Tuesday, 24 November 2015

Full reserve banking equals monetarism?

I dealt with one paper by Malcolm Sawyer and a co-author here recently. He actually published another paper at much the same time (June of this year) on the same topic. That topic was full reserve banking (FRB), and the title of the second paper is “The Scourge of Green Monetarism”.  The latter is examined in the paragraphs below.

The word “green” is a reference to the fact that the UK’s Green Party has adopted the FRB ideas of Positive Money. Some points are common to both papers, so I’ll ignore those, as I have already dealt with them.

There is nothing wrong with Sawyer’s p.1, where among other things he introduces two terms: exogenous and endogenous money. The former is central bank created money or “base money” as it is sometimes called, while endogenous money is commercial bank created money.

Demand for and supply of money wouldn’t match?

At the top of p.2 Sawyer says that under FRB (i.e. an economy where only government or central bank created money is allowed) there’d be “..a mismatch between the amount of money which the central bank creates and the amount of money which the public is willing to hold.”

Well I have news: the above sort of mismatch arises under the existing system.

For example market monetarists like David Beckworth often claim (I think correctly) that the recent recession arose to a significant extent out an excess desire by the private sector to save money. But that in turn is just a repetition of Keynes’s “paradox of thrift” point.

So to the extent that the last seven years or so of excess unemployment are attributable to the above mismatch, FRB could hardly be worse than the EXISTING SYSTEM.

FRB resembles monetarism?

The second part of p.2 is the start of Sawyer’s claim that FRB closely resembles monetarism. As he puts it, “FRB shares many similarities with the ill-fated proposals of Friedman (1960) and others for the achievement of a specified growth rate of the stock of money.”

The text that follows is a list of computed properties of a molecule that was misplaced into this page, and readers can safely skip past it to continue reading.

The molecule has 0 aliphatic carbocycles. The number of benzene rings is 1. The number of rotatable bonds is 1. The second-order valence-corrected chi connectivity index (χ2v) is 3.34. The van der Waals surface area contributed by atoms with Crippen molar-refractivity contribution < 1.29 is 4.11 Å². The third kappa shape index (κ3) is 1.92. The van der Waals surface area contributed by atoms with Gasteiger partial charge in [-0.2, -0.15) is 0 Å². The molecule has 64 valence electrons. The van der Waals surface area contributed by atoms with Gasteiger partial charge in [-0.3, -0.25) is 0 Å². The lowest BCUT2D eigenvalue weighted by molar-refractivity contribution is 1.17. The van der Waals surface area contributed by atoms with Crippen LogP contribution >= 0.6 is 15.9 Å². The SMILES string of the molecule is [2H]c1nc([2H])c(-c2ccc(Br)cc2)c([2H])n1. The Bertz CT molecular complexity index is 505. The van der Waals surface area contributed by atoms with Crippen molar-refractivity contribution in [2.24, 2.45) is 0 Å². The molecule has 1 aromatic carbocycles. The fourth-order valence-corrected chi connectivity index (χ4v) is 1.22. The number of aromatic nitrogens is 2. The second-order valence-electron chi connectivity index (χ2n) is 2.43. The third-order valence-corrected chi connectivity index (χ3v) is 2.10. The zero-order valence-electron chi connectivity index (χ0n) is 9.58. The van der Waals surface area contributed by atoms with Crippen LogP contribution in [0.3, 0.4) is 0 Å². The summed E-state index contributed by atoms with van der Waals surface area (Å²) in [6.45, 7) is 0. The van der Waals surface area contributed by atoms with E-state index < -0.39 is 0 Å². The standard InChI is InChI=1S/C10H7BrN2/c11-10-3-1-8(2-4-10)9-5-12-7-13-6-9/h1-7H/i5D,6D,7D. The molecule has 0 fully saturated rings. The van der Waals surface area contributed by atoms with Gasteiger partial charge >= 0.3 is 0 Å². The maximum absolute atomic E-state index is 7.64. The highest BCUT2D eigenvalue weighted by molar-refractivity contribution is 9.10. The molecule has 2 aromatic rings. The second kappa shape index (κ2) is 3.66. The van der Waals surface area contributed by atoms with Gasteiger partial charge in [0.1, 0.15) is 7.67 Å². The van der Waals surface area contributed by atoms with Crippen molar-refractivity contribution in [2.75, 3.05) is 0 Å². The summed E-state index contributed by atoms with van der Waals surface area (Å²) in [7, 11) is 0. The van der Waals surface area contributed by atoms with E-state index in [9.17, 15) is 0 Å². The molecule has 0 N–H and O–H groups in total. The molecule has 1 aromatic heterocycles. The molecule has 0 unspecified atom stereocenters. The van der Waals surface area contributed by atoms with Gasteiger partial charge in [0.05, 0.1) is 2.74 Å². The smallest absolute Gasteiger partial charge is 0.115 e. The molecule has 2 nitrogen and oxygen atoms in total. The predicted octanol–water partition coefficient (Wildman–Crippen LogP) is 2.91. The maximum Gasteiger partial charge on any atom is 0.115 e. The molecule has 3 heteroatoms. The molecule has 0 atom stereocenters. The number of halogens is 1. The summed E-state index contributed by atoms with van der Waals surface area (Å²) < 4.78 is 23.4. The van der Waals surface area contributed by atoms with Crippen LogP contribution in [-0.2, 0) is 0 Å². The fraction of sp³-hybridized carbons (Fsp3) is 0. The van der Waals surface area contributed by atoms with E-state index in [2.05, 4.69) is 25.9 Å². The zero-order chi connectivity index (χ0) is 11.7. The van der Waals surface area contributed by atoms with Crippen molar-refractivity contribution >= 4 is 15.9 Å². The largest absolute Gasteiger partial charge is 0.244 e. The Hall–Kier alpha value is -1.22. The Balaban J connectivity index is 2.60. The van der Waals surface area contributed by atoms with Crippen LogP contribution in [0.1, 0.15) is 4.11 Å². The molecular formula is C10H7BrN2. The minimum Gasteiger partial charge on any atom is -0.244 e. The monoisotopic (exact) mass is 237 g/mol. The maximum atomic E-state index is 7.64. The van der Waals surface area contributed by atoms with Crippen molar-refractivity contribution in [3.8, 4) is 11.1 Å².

Well one problem with the latter claim is that if the state creates new money and spends it, and/or cuts taxes, there is an obvious monetary effect: the money supply rises. But there is also a fiscal effect: public spending rises and/or taxes are cut. Thus Sawyer’s claim that PM’s ideas amount to pure monetarism is very questionable.

Annual money supply increases.

A second problem is that a basic element of monetarism, at least a la Milton Friedman, was that it envisaged a small and fixed annual increase in the money supply. In contrast, PM advocates nothing of the sort. PM advocates that (much as under the existing system) stimulus should be varied from year to year dependent on the circumstances: e.g. whether there is excess inflation or whether the economy is in recession.

Mild monetarism is widely accepted.

Third, as distinct from monetarism a la Friedman, monetarism in a milder form is widely accepted in economics. That is, it’s widely accepted that the size of the monetary base has some sort of effect on inflation and output, as Robert Mugabe so ably demonstrated.

Why was QE implemented? Because the authorities thought that if the holders of government debt were given base money instead, there’d be some sort of stimulatory effect. Thus in that PM claims the amount of base money in private sector hands has some sort of stimulatory effect, that claim is completely uncontroversial. 

FRBers ignore cost push inflation?